Both  lyrically and musically, the metaphorical themes are thoroughly explored both through Grimm's unrivaled lyrics and Drasar's war-aggressive HIP HOP production; not to mention the countless skits that pop up after at least every other track. While they all play out well and holds significance, at a few times they do seem a bit little overkill, though they of course do a lot in helping to create the overall mood. I've already lost count on how many times I have bumped this record since I received it last week and this LP is already one of my absolute favorite albums of the year, maybe even my favorite (though I need to give it a few more spins and let time decide if it continues to hold up this well). And as an even better record than its predecessor I'd say that this might ju be Grimm's most powerful recording date up until this poiint. We should all rejoice over the fact that he and Drasar Monumental have found each other - let's pray that we'll see more from this dynamic duo in a near future. As  I stated before, Part 1 got a 4/5 rating from me, but as this is so damn close to a perfect listen I'm actually gonna go ahead and give this a rare perfect score, something I surely don't do often. As Grimm's final words in the final song states: "Reason why I'm rapping this, for those who can feel it/ Those who can't feel it? They're rocking you, rocking you, rocking you [to sleep]". As this is a very limited release that any fan of these two artists wouldn't want to miss, make sure to cop the record whle it's still available from Vendetta Vinyl and check out the official sampler here.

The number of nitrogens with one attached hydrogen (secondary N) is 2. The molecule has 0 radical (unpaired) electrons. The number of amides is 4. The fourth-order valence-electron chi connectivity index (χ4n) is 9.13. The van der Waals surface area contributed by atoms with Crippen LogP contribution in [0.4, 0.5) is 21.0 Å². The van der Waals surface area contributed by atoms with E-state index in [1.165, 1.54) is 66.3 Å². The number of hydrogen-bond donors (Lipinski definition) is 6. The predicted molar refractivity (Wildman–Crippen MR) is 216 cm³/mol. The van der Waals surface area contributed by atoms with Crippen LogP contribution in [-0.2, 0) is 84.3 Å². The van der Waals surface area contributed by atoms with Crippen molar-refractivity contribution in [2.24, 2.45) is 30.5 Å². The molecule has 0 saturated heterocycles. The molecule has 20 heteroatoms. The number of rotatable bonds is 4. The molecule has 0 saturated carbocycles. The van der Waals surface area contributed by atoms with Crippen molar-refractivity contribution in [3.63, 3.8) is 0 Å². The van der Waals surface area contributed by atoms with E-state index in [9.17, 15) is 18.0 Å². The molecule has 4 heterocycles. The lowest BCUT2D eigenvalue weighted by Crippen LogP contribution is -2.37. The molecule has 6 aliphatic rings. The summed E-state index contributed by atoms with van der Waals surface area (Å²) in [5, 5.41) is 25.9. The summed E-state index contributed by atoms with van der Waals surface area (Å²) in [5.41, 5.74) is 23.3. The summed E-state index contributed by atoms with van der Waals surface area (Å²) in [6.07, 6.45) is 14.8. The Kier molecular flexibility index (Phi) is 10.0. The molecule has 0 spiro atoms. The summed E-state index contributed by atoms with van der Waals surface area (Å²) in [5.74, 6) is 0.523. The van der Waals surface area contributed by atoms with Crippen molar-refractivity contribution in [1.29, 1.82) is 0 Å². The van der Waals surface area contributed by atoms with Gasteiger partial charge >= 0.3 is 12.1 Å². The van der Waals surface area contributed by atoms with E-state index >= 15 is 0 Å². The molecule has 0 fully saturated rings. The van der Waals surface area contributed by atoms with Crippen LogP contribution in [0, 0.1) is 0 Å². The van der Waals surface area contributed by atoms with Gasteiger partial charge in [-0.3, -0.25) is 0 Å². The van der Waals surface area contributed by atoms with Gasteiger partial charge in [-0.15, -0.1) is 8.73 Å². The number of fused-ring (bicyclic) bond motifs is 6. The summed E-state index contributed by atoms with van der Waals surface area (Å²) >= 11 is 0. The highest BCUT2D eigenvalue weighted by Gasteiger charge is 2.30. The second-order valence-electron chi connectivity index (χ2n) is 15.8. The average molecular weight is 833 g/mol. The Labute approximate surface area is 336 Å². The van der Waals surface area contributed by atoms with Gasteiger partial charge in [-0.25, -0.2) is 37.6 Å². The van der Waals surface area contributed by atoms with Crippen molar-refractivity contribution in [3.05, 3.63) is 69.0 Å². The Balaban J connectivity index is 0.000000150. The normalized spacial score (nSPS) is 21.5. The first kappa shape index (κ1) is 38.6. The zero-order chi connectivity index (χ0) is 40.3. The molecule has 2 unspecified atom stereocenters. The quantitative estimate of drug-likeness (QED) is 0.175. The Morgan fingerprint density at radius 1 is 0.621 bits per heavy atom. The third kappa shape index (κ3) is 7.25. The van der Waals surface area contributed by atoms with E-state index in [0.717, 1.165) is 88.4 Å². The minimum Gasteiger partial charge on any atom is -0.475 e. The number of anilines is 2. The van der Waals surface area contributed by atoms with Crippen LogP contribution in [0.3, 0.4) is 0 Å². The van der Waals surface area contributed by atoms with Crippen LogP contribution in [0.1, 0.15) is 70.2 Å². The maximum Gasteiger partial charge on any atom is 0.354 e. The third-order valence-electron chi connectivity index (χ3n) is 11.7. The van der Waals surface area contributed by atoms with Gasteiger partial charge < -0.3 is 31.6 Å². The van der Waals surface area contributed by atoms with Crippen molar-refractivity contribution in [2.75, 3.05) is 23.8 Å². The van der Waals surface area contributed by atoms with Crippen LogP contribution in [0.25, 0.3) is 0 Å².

1. i agree that this album is even better than the 1st. Dope!!

  2. peace fam, glad you enjoyed the album as me.. i strongly recommend playing "Good Morning Vietnam Pt. 1" directly preceding "Pt. 2 - The Golden Triangle"... together they flow extremel well, and is an excellent 2xLP album (whcih clocks in at 60 minutes). both parts together are my favorite album of the year (although the 7 first tracks were released in late 2012), but i Think "Part 2" oon its own is probably its strongest contender right now.